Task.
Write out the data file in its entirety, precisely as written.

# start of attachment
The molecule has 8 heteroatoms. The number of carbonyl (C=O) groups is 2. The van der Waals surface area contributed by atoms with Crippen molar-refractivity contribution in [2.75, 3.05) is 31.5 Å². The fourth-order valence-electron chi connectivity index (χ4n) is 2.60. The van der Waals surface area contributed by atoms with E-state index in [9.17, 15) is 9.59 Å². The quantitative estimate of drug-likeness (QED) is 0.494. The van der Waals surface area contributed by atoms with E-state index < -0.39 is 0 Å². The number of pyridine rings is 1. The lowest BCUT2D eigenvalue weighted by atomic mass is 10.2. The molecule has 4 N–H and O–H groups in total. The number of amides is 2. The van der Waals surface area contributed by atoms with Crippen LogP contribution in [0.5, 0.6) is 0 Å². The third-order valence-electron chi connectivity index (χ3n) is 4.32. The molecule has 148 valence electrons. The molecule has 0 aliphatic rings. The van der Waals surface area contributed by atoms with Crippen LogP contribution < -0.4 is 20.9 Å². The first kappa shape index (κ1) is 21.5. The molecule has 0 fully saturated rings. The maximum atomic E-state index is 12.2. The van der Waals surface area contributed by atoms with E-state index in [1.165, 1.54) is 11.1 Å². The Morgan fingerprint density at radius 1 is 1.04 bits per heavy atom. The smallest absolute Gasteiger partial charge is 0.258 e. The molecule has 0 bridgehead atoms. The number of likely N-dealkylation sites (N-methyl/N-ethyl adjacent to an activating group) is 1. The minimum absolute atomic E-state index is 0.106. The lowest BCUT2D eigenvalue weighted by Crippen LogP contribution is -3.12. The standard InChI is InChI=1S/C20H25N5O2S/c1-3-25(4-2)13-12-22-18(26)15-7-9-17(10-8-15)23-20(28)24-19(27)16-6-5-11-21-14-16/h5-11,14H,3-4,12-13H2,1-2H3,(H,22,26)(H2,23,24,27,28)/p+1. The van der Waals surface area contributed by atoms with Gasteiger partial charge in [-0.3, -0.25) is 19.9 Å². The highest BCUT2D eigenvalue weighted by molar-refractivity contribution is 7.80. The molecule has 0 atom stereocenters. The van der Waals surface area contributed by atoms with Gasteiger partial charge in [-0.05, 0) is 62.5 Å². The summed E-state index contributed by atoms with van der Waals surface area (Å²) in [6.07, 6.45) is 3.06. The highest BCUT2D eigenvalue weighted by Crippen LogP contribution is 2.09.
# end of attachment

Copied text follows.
The molecule has 8 heteroatoms. The number of carbonyl (C=O) groups is 2. The van der Waals surface area contributed by atoms with Crippen molar-refractivity contribution in [2.75, 3.05) is 31.5 Å². The fourth-order valence-electron chi connectivity index (χ4n) is 2.60. The van der Waals surface area contributed by atoms with E-state index in [9.17, 15) is 9.59 Å². The quantitative estimate of drug-likeness (QED) is 0.494. The van der Waals surface area contributed by atoms with E-state index < -0.39 is 0 Å². The number of pyridine rings is 1. The lowest BCUT2D eigenvalue weighted by atomic mass is 10.2. The molecule has 4 N–H and O–H groups in total. The number of amides is 2. The van der Waals surface area contributed by atoms with Crippen LogP contribution in [0.5, 0.6) is 0 Å². The third-order valence-electron chi connectivity index (χ3n) is 4.32. The molecule has 148 valence electrons. The molecule has 0 aliphatic rings. The van der Waals surface area contributed by atoms with Crippen LogP contribution < -0.4 is 20.9 Å². The first kappa shape index (κ1) is 21.5. The molecule has 0 fully saturated rings. The maximum atomic E-state index is 12.2. The van der Waals surface area contributed by atoms with E-state index in [1.165, 1.54) is 11.1 Å². The Morgan fingerprint density at radius 1 is 1.04 bits per heavy atom. The smallest absolute Gasteiger partial charge is 0.258 e. The molecule has 0 bridgehead atoms. The number of likely N-dealkylation sites (N-methyl/N-ethyl adjacent to an activating group) is 1. The minimum absolute atomic E-state index is 0.106. The lowest BCUT2D eigenvalue weighted by Crippen LogP contribution is -3.12. The standard InChI is InChI=1S/C20H25N5O2S/c1-3-25(4-2)13-12-22-18(26)15-7-9-17(10-8-15)23-20(28)24-19(27)16-6-5-11-21-14-16/h5-11,14H,3-4,12-13H2,1-2H3,(H,22,26)(H2,23,24,27,28)/p+1. The van der Waals surface area contributed by atoms with Gasteiger partial charge in [-0.3, -0.25) is 19.9 Å². The highest BCUT2D eigenvalue weighted by molar-refractivity contribution is 7.80. The molecule has 0 atom stereocenters. The van der Waals surface area contributed by atoms with Gasteiger partial charge in [-0.05, 0) is 62.5 Å². The summed E-state index contributed by atoms with van der Waals surface area (Å²) in [6.07, 6.45) is 3.06. The highest BCUT2D eigenvalue weighted by Crippen LogP contribution is 2.09.